I knew I was lit when I cracked my eyes. Me, Steve Shamus, private eye, lit to the gills on giggle juice. No... I actually was lit, like I was caught in the high beams of every Buick driven by every two-bit mug in H-burg. How those Buicks got in my fifth floor office I don't know. But no, it was just one light: a chrome Rayovac, slender fingers grasping it lovingly. I thought about something else I'd like to have grasped like that. The ceiling bulb flickered on; a hand was on the light switch and another held a .38 aimed at my ticker. Yeah, I know - that's three hands. But that's what I liked about Bonnie the Hat: she was different.
She was the canary who sang in cheap dives for tips, shots and butts. Slip her a pack of Luckies and it'd be "Is You Is or Is You Ain't My Baby" until your ears bled. But the doll was a looker, and so she did, glomming me then shooting me that smile; suddenly a million violins exploded in my head. No... I'd left the radio on.
"Hand over the jack, gumshoe," she snarled.
"It's Steve, not Jack," I reminded her. How could she forget, after that night in the alley with the handcuffs, nylons and whipped cream? That reminded me to get myself a new pair; I always got a run in them after the rough stuff.
"Cut the gab and make with the cabbage," she hissed. "Toss me the lettuce."
I was onto her game and let her know it. "Sorry sweetheart, your salad days are over." A quick slug in my kisser with the butt end of her .38 left me with two less teeth but hope in my heart; maybe she remembered that night in the alley after all.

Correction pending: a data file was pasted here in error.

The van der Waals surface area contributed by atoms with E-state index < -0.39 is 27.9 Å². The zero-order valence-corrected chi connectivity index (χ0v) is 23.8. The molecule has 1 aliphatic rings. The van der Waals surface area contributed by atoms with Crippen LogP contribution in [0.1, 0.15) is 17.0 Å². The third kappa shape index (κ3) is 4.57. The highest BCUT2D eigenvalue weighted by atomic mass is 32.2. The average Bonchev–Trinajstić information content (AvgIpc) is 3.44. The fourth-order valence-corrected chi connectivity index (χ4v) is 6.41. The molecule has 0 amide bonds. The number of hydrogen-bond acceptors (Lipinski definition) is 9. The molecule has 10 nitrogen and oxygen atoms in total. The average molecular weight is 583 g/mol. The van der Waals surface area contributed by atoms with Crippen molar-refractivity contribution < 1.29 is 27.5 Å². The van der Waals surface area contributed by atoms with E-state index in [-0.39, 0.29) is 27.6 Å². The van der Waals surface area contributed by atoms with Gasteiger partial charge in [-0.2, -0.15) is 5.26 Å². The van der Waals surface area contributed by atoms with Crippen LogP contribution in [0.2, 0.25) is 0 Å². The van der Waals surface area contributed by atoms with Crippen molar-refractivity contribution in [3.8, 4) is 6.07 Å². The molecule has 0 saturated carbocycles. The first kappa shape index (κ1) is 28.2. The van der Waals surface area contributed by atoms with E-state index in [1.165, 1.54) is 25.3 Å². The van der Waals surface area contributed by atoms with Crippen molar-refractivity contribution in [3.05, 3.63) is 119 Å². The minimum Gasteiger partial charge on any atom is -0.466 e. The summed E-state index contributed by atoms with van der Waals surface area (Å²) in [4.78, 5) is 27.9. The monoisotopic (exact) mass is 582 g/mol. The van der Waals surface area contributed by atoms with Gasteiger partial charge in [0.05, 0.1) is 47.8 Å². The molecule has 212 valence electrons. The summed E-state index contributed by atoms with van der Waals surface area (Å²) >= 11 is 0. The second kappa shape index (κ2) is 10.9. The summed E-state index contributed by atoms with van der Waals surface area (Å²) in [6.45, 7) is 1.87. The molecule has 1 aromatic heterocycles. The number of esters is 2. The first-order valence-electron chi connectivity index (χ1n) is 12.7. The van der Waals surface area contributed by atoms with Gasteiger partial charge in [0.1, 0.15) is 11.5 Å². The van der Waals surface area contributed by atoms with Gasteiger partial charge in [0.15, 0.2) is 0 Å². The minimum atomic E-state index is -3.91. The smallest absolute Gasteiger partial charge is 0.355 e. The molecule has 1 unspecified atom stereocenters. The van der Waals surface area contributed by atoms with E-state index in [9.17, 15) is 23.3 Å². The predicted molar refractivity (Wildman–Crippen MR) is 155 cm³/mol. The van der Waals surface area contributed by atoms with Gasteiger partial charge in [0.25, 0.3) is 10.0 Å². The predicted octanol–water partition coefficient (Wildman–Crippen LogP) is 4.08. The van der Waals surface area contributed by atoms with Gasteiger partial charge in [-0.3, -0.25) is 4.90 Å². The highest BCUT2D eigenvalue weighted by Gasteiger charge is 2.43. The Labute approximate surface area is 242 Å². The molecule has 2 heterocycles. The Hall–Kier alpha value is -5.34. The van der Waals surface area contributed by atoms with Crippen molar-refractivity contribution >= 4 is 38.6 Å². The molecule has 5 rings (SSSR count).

Then the world turned upside down; the door burst open and like the morning after a twelve tamale dinner in a cheap Mexican restaurant he showed up in my life again: Shades Blanchard.
He was the only guy I knew who, instead of sunglasses, wore miniature window shades. He pulled the cords and they rolled up neatly above his monobrow, revealing two shiners. "Shades," I said, "What happened?"
"Walked into a door," he claimed.
"It was French doors. Who's the dame?"
"I'm Bonnie the Hat," Bonnie the Hat said.
"How come you ain't wearin' no hat?" Shades asked her.
"None a yer beeswax," Bonnie the Hat told him. She turned back to me and said, "Last chance, dick, hand over the cabbage or I plug the both of youse."
I tossed it over. She put it on and said, "Thank God. I feel naked without a hat, and mine's in the dry cleaners."
Opening: Paul Penna....Continuation: Evil Editor